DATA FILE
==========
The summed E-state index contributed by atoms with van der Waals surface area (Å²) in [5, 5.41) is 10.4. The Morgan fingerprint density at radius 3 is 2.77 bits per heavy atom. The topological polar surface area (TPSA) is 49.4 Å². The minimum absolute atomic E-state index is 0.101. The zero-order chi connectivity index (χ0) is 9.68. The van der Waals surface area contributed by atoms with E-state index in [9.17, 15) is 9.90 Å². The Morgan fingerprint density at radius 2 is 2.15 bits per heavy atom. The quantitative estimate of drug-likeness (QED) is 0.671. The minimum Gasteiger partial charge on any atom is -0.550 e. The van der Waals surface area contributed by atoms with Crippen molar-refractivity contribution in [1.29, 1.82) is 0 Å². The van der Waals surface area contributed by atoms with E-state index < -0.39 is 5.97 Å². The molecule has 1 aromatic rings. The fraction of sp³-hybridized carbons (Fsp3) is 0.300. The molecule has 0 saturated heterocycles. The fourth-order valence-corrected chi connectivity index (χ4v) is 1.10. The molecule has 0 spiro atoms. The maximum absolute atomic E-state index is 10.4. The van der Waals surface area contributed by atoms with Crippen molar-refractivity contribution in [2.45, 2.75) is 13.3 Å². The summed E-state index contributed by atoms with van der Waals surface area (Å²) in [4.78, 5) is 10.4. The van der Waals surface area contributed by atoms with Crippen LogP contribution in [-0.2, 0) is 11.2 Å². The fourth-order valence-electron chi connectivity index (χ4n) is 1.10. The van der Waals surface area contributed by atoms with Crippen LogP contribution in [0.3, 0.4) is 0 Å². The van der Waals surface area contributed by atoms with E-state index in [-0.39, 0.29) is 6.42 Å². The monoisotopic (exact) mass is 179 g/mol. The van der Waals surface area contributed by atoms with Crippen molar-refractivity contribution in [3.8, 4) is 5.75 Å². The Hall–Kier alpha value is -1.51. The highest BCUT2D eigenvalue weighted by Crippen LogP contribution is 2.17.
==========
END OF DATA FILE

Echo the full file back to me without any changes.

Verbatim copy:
The summed E-state index contributed by atoms with van der Waals surface area (Å²) in [5, 5.41) is 10.4. The Morgan fingerprint density at radius 3 is 2.77 bits per heavy atom. The topological polar surface area (TPSA) is 49.4 Å². The minimum absolute atomic E-state index is 0.101. The zero-order chi connectivity index (χ0) is 9.68. The van der Waals surface area contributed by atoms with E-state index in [9.17, 15) is 9.90 Å². The Morgan fingerprint density at radius 2 is 2.15 bits per heavy atom. The quantitative estimate of drug-likeness (QED) is 0.671. The minimum Gasteiger partial charge on any atom is -0.550 e. The van der Waals surface area contributed by atoms with Crippen molar-refractivity contribution in [1.29, 1.82) is 0 Å². The van der Waals surface area contributed by atoms with E-state index < -0.39 is 5.97 Å². The molecule has 1 aromatic rings. The fraction of sp³-hybridized carbons (Fsp3) is 0.300. The molecule has 0 saturated heterocycles. The fourth-order valence-corrected chi connectivity index (χ4v) is 1.10. The molecule has 0 spiro atoms. The maximum absolute atomic E-state index is 10.4. The van der Waals surface area contributed by atoms with Crippen molar-refractivity contribution in [2.45, 2.75) is 13.3 Å². The summed E-state index contributed by atoms with van der Waals surface area (Å²) in [4.78, 5) is 10.4. The van der Waals surface area contributed by atoms with Crippen LogP contribution in [-0.2, 0) is 11.2 Å². The fourth-order valence-electron chi connectivity index (χ4n) is 1.10. The van der Waals surface area contributed by atoms with Crippen LogP contribution in [0.3, 0.4) is 0 Å². The van der Waals surface area contributed by atoms with E-state index in [-0.39, 0.29) is 6.42 Å². The monoisotopic (exact) mass is 179 g/mol. The van der Waals surface area contributed by atoms with Crippen molar-refractivity contribution in [3.8, 4) is 5.75 Å². The Hall–Kier alpha value is -1.51. The highest BCUT2D eigenvalue weighted by Crippen LogP contribution is 2.17.